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Biotechnol Prog. 2010 May-Jun;26(3):671-8. doi: 10.1002/btpr.386.

A rotating bed system bioreactor enables cultivation of primary osteoblasts on well-characterized Sponceram regarding structural and flow properties.

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Institut für Technische Chemie, Leibniz Universität Hannover, Callinstr. 5, 30167 Hannover, Germany.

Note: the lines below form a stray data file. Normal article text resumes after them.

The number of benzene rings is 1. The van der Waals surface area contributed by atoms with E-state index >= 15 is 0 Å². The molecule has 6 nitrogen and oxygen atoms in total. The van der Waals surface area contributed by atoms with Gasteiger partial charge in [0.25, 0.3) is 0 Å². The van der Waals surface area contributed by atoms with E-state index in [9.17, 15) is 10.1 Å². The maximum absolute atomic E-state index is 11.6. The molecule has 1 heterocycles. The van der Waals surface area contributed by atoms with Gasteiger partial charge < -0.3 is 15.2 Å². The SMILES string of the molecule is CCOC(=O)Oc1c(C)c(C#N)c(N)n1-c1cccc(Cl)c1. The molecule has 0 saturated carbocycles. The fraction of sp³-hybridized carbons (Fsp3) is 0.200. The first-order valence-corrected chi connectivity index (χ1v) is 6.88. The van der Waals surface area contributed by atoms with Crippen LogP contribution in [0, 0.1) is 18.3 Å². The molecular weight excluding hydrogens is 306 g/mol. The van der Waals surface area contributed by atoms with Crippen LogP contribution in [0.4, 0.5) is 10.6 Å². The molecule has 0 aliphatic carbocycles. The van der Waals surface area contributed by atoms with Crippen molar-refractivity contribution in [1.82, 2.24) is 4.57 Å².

The development of bone tissue engineering depends on the availability of suitable biomaterials, a well-defined and controlled bioreactor system, and on the use of adequate cells. The biomaterial must fulfill chemical, biological, and mechanical requirements. Besides biocompatibility, the structural and flow characteristics of the biomaterial are of utmost importance for a successful dynamic cultivation of osteoblasts, since fluid percolation within the microstructure must be assured to supply to cells nutrients and waste removal. Therefore, the biomaterial must consist of a three-dimensional structure, exhibit high porosity and present an interconnected porous network. Sponceram, a ZrO(2) based porous ceramic, is characterized in the presented work with regard to its microstructural design. Intrinsic permeability is obtained through a standard Darcy's experiment, while Young's modulus is derived from a two plates stress-strain test in the linear range. Furthermore, the material is applied for the dynamic cultivation of primary osteoblasts in a newly developed rotating bed bioreactor.

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